Eyes On the Street: Champa Street Bike Lane Gets a Buffer From Cars

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Photo: David Sachs

Denver Public Works has given people more room to ride bikes on Champa Street.

Crews have finished striping the one-way street to better delineate the existing bike lane from the auto traffic lane between Downing and 19th. There, the route connects to the existing buffered bike lane — which still has some gaps — that continues southwest through downtown to Speer Boulevard. All in all the buffered bike lane on Champa is about two miles long.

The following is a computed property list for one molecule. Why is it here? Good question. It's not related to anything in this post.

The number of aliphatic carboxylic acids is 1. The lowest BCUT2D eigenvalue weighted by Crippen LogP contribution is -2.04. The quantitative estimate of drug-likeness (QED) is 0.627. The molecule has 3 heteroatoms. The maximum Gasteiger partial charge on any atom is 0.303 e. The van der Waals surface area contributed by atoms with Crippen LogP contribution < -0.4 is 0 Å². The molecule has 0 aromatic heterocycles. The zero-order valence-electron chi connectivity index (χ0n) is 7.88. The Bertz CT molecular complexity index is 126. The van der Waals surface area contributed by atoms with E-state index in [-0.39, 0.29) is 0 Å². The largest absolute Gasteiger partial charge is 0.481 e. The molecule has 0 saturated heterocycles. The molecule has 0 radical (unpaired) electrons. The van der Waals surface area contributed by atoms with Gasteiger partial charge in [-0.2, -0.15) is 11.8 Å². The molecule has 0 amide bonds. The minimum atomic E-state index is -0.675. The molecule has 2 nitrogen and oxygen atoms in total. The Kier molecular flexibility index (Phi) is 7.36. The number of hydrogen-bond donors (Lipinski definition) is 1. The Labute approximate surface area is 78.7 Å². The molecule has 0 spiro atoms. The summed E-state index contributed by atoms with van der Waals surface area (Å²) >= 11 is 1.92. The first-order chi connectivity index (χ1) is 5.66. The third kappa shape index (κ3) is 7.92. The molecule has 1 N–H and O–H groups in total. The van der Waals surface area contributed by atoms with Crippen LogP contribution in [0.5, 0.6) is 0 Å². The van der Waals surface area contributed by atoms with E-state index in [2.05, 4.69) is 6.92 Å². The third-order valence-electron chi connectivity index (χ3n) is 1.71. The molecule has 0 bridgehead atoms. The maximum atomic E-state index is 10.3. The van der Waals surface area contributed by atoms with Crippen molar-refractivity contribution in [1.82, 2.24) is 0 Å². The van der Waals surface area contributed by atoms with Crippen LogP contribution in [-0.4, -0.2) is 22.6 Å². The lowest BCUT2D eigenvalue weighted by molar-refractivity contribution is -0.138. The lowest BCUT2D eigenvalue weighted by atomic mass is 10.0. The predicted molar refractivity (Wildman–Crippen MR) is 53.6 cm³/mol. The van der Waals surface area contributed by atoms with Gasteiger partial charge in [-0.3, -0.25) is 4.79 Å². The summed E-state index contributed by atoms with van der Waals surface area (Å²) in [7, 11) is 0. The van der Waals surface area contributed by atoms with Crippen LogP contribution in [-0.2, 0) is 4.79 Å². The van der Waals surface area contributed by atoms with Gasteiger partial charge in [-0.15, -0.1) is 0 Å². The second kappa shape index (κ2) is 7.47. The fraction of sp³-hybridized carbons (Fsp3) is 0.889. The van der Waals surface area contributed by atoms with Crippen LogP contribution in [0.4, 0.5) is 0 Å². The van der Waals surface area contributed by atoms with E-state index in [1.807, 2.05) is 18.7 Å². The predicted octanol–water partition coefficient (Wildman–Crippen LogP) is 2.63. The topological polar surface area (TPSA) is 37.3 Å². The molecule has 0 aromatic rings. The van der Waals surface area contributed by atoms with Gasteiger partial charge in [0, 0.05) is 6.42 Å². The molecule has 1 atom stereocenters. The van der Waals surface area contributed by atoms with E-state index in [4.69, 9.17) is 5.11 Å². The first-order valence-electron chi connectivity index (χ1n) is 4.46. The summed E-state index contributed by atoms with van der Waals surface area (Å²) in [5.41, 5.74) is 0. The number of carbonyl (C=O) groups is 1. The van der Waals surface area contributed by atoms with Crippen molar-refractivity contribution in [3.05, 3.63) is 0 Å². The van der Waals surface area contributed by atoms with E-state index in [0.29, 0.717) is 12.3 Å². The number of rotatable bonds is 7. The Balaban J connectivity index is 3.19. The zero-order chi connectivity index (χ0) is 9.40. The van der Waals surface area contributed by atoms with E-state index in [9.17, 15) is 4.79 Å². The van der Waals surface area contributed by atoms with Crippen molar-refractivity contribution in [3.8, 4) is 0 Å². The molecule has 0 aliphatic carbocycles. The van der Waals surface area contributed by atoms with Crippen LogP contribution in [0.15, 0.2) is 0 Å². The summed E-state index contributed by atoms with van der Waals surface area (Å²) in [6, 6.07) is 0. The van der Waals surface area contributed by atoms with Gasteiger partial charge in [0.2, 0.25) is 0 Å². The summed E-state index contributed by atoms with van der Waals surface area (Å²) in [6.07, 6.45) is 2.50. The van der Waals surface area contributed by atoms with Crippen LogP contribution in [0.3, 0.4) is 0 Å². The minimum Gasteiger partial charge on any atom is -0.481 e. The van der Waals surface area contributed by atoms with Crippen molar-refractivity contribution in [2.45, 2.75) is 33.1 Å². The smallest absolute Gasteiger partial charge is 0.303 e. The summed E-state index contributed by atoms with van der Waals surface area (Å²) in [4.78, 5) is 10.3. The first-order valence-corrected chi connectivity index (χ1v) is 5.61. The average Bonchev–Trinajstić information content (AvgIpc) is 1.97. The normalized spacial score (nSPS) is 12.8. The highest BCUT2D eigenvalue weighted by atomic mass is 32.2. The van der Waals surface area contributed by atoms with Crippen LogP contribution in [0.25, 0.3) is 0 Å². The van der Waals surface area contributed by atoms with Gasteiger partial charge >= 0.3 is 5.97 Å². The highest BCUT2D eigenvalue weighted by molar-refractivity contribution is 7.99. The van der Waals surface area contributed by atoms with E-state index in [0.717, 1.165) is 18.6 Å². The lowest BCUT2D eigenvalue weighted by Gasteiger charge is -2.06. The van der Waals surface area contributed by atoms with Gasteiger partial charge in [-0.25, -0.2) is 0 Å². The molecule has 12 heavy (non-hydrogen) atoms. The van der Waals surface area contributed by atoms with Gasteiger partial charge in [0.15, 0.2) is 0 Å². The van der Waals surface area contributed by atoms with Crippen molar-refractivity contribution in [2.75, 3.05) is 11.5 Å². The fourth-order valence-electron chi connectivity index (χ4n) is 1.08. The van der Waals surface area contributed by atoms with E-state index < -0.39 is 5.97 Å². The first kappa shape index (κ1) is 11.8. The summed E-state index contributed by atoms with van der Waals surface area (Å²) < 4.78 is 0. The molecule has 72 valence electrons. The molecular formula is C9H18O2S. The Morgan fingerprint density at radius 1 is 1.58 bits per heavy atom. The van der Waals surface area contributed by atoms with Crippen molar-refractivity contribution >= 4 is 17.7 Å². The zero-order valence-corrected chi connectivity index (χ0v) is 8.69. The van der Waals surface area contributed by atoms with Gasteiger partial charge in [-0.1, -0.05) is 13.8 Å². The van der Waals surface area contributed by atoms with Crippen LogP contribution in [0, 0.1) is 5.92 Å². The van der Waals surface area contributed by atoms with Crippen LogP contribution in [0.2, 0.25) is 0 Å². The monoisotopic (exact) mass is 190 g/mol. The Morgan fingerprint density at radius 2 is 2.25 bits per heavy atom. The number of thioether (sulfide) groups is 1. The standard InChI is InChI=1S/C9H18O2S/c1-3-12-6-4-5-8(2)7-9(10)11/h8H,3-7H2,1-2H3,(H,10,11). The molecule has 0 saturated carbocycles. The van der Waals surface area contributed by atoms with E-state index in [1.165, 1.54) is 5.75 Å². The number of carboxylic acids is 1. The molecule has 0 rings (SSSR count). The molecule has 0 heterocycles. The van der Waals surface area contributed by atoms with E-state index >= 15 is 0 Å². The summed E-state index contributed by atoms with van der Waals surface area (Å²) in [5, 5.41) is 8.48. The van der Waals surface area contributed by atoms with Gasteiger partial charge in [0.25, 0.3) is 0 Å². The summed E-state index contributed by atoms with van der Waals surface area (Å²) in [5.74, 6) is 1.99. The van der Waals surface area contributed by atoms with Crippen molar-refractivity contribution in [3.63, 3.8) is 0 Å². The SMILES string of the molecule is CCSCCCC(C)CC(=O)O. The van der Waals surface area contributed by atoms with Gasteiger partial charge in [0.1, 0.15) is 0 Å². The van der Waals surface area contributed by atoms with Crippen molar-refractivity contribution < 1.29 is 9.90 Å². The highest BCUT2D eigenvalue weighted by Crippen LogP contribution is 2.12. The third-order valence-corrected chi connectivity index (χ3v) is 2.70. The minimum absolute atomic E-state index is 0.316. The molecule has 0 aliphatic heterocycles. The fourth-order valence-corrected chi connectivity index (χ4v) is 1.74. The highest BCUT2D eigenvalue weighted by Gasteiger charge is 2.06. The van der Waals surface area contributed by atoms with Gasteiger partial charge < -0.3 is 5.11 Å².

Champa’s new treatment is a step up from the standard. But a block away, on Stout Street, DPW will implement a much better one. Crews are preparing to install Denver’s fourth parking-protected bike lane along Stout, which is one-way outbound.

Between the two street redesigns, DPW is giving riders better options for traveling into and out of downtown. If you want to know more, check out the details and diagrams from Streetsblog’s earlier coverage.

  • Washergrampa

    This has been a nice change, particularly the right-turn only lane at MLK and Downing. Drivers are lining up in the left lane blocks in advance creating a de facto bike lane that was full of drivers honking and buzzing cyclists.

    It’d be great if DPW could connect the bike lanes on Champa/Stout to 31st/MLK to create a safe east-west route. There’s so much pavement, especially on 31st, that it’s insane such low-hanging fruit hasn’t already been done.

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